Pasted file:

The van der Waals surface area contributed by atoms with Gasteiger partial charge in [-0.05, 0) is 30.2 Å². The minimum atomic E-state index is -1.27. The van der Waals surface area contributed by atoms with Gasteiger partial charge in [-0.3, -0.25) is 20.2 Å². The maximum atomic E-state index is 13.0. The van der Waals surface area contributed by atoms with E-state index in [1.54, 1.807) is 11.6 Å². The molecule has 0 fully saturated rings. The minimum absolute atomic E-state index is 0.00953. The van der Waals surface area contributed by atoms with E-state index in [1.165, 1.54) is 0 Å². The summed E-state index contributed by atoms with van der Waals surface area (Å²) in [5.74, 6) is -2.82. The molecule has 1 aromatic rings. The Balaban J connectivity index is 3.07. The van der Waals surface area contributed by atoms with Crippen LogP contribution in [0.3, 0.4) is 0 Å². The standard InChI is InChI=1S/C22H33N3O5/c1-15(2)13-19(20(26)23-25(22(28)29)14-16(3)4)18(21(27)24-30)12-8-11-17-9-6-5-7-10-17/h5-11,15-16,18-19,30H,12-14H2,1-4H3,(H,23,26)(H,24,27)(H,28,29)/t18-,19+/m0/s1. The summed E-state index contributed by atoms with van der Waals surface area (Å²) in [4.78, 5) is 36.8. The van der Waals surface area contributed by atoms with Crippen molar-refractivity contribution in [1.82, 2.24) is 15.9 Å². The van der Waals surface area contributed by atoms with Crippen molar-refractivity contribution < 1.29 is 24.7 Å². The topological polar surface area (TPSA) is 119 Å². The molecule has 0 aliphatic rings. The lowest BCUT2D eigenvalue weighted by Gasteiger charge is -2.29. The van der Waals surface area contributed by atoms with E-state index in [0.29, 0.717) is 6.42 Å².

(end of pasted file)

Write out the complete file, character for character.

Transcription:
The van der Waals surface area contributed by atoms with Gasteiger partial charge in [-0.05, 0) is 30.2 Å². The minimum atomic E-state index is -1.27. The van der Waals surface area contributed by atoms with Gasteiger partial charge in [-0.3, -0.25) is 20.2 Å². The maximum atomic E-state index is 13.0. The van der Waals surface area contributed by atoms with E-state index in [1.54, 1.807) is 11.6 Å². The molecule has 0 fully saturated rings. The minimum absolute atomic E-state index is 0.00953. The van der Waals surface area contributed by atoms with E-state index in [1.165, 1.54) is 0 Å². The summed E-state index contributed by atoms with van der Waals surface area (Å²) in [5.74, 6) is -2.82. The molecule has 1 aromatic rings. The Balaban J connectivity index is 3.07. The van der Waals surface area contributed by atoms with Crippen LogP contribution in [0.3, 0.4) is 0 Å². The standard InChI is InChI=1S/C22H33N3O5/c1-15(2)13-19(20(26)23-25(22(28)29)14-16(3)4)18(21(27)24-30)12-8-11-17-9-6-5-7-10-17/h5-11,15-16,18-19,30H,12-14H2,1-4H3,(H,23,26)(H,24,27)(H,28,29)/t18-,19+/m0/s1. The summed E-state index contributed by atoms with van der Waals surface area (Å²) in [4.78, 5) is 36.8. The van der Waals surface area contributed by atoms with Crippen molar-refractivity contribution in [1.82, 2.24) is 15.9 Å². The van der Waals surface area contributed by atoms with Crippen molar-refractivity contribution < 1.29 is 24.7 Å². The topological polar surface area (TPSA) is 119 Å². The molecule has 0 aliphatic rings. The lowest BCUT2D eigenvalue weighted by Gasteiger charge is -2.29. The van der Waals surface area contributed by atoms with E-state index in [0.29, 0.717) is 6.42 Å².